ILIGAN CITY -- Two members of the Islamic State-linked Maute Group surrendered to government troops in the Lanao del Sur town of Butig on Thursday, an Army official said.
Lt. Col. Edgar Allan Villanueva, commanding officer of the Army's 49th Infantry Battalion, said the two Maute remnants, one of whom was a minor, surrendered following the military's "focused-military operations" in the adjacent municipality of Sultan Dumalandong.
Villanueva was referring to Thursday's encounter in Sultan Dumalandong that killed three Maute members and wounded three soldiers.
He identified the surrenderers only as Ashlani, 34, and Hussein, 17, who were reportedly recruited and trained by the Maute Group in Butig sometime in 2013.
He quoted Ashlani as saying in the dialect, "We were afraid we will get caught in the next (military) operation. We have nowhere to run so we opted to surrender."
Ashlani and Hussein's surrender was facilitated with the help of the local community, the Army official said.
“We have intensified our civil-military operations to build a good rapport with the populace in the area,” Villanueva said.
“Out here, it is not just about fighting the enemy, but also how to win communities – and that truly makes a big impact when it comes to the accomplishing our mission,” he added.
Col. Romeo Brawner, commander of the Army's 103rd Brigade based in Marawi City, said the influx of Maute returnees -- now numbering more than a hundred -- has prompted the military to "initiate a special program" for Maute remnants.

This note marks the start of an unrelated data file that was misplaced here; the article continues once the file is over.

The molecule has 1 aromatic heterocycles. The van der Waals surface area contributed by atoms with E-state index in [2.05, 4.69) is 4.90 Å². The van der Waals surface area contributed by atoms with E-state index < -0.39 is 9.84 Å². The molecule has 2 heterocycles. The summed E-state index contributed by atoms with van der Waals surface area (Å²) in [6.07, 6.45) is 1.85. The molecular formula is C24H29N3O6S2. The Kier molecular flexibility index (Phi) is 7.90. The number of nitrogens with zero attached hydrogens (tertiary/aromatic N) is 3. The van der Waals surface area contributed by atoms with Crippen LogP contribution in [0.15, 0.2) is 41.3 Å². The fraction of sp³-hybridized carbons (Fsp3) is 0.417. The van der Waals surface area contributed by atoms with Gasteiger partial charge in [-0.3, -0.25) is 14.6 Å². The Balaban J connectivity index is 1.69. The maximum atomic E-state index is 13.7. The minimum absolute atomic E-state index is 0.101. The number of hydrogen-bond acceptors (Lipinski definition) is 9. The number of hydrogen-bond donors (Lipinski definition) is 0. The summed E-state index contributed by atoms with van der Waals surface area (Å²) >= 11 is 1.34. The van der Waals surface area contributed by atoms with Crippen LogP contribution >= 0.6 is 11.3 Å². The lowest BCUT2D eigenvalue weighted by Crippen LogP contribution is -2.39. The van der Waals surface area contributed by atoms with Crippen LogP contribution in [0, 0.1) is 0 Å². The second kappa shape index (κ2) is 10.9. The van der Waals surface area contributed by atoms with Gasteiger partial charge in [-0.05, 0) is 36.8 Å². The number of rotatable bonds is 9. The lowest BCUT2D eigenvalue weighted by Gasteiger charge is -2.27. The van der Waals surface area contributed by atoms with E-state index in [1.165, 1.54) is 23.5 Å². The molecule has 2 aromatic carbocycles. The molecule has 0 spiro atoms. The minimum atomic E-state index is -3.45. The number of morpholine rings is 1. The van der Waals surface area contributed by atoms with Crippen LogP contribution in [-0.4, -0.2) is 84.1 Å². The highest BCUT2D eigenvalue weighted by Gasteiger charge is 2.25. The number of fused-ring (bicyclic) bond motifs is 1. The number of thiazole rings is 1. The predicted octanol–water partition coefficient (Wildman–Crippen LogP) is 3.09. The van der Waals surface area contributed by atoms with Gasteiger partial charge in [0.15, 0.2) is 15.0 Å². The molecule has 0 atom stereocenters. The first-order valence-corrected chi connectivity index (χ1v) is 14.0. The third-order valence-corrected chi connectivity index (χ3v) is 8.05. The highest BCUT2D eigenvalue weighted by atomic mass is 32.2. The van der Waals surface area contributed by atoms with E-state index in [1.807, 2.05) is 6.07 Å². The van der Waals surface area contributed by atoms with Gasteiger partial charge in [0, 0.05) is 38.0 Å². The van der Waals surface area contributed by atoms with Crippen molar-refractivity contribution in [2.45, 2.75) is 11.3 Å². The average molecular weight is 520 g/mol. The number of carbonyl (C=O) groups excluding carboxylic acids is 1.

The Maute Group launched a five-month siege on Marawi City last year that ended with its top leaders being wiped out by government forces.
Brawner said the integration program for former Maute members "will start with comprehensive profiling of our returnees to know their background, identify their needs and vulnerabilities. It also includes interviews as to why they joined the movement.”
He said the program "will serve as a definitive basis on projects that will be implemented to vulnerable communities and prevent them to be dragged to violent extremism."
“We will use the data as a definitive reference to give us access to the psychology of local Maute-IS (Islamic State) returnees. So far, we have been adapting foreign literature on how to combat violent extremism, and it may not necessarily apply to our country due to cultural differences,” he added.
Brawner also warned other Maute remnants who remain at-large that "if they choose to resist, then they will be at the lethal end of our focused military operations.”
“We are giving them a chance to live a peaceful and meaningful life. We are calling on the remaining Maute-IS fighters to surrender peacefully to the nearest military installation before the next combat operations fall into your doorsteps. Take this offer now before it’s too late,” the military official said. (PNA)